Do you lust? Few questions can make us feel so uncomfortable. Our discomfort is likely to result from our lack of understanding of what lust truly is. Lust is not a casual glance or a fleeting …
Do you lust? Few questions can make us feel so uncomfortable. Our discomfort is likely to result from our lack of understanding of what lust truly is. Lust is not a casual glance or a fleeting thought but an uncontrolled sexual passion. It is wanting sex without relationship. Lust carries the meaning of “passionate desire,” especially “sexual desire.” Of course, lust is not limited to sexual desire. We can lust after anything, animate or inanimate. The focus of this column is to look at lust in relation to sexual desire; hopefully to alleviate some of the confusion felt by many. Since lust and love are often confused, let’s look at the more obvious differences.
Lust bypasses everything else and moves directly to passion. In contrast, love consists of many emotions, including friendship, empathy, sympathy, commitment, as well as passion. Lust turns the other person into an object; an object to possessed. In contrast, love understands the other person as an individual and desires a relationship to be shared. Lust runs the 10-yard dash. Once the other has satisfied pressing sexual desire, there is little need for that person until the desire rises again. In contrast, love runs a marathon. Because love involves intimacy and commitment along with passion, love can last a lifetime. Lust is based on desire, not commitment. In contrast, love is based on commitment, not desire. For this reason, lust endures very little while love endures all things.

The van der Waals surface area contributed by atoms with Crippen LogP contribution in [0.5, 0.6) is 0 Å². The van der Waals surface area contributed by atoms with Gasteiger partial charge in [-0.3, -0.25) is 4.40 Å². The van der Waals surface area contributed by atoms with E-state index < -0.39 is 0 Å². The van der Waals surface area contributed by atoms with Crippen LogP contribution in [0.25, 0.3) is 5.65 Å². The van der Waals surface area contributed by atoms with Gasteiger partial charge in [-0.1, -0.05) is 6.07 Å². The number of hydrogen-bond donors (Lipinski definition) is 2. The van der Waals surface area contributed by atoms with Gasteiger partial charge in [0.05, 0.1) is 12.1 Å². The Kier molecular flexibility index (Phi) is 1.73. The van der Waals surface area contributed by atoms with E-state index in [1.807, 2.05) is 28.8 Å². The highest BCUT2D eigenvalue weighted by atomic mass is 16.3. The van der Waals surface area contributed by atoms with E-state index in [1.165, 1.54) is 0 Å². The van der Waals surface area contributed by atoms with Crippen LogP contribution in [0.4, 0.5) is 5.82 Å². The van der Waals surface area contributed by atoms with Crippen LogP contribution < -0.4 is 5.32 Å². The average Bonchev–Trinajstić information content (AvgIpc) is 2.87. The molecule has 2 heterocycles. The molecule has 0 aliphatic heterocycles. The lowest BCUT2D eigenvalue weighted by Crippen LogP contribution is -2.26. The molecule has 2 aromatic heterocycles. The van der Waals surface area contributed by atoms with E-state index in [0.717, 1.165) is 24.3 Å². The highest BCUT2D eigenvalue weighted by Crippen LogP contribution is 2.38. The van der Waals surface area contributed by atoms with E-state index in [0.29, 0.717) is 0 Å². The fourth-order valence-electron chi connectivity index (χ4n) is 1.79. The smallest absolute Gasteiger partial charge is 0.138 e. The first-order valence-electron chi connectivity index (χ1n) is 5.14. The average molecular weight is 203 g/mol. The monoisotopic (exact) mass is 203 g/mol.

In contemporary society, we can talk about sex frankly and portray it openly, but most often outside the context of intimacy and commitment. The media industry fuels lust. Sex on soap operas occurs 24 times more often between non-married partners than sex between married partners. More than 40 percent of hits on the internet are to pornographic sites, making pornography the biggest money maker on the worldwide web. Individuals like Howard Stern, Hugh Hefner, and Larry Flynt have built financial empires peddling lust. Lust is used to sell almost anything – cars, electronics, food, clothing – anything.
The consequences of lust, uncontrolled sexual passion, are often tragic. Lust is the parent of thousands of unwanted babies. Lust can lead to extramarital affairs which can inflict wounds that take years to heal. Lust has contributed to the epidemic of sexually transmitted diseases – gonorrhea, herpes, syphilis, and the AIDS virus. Lust easily leads to sexual addictions.
Ironically, in reality lust is anti-sexual, because it distorts sex by trivializing it. This trivializing can lead to total disillusionment. For individuals who seek love but settle for titillation, lust becomes, at best, a poor second cousin. For individuals who want intimacy, lust requires that they settle for sex, hardly more stimulating than a good sneeze. For individuals who want commitment, lust settles for a fleeting relationship.
Our sexual experiences appear to have increased in numbers, but we have made little progress in the areas of intimacy or commitment. Many know the mechanics of sexual intercourse, but know nothing about how to love. This is not only sad, but misses the point. Sex is meant to be an expression of love, not lust.
Lust is a poor substitute for love.
Rob Coombs is a professor with a doctor of ministry degree and a doctor of philosophy with an emphasis in Family Systems.
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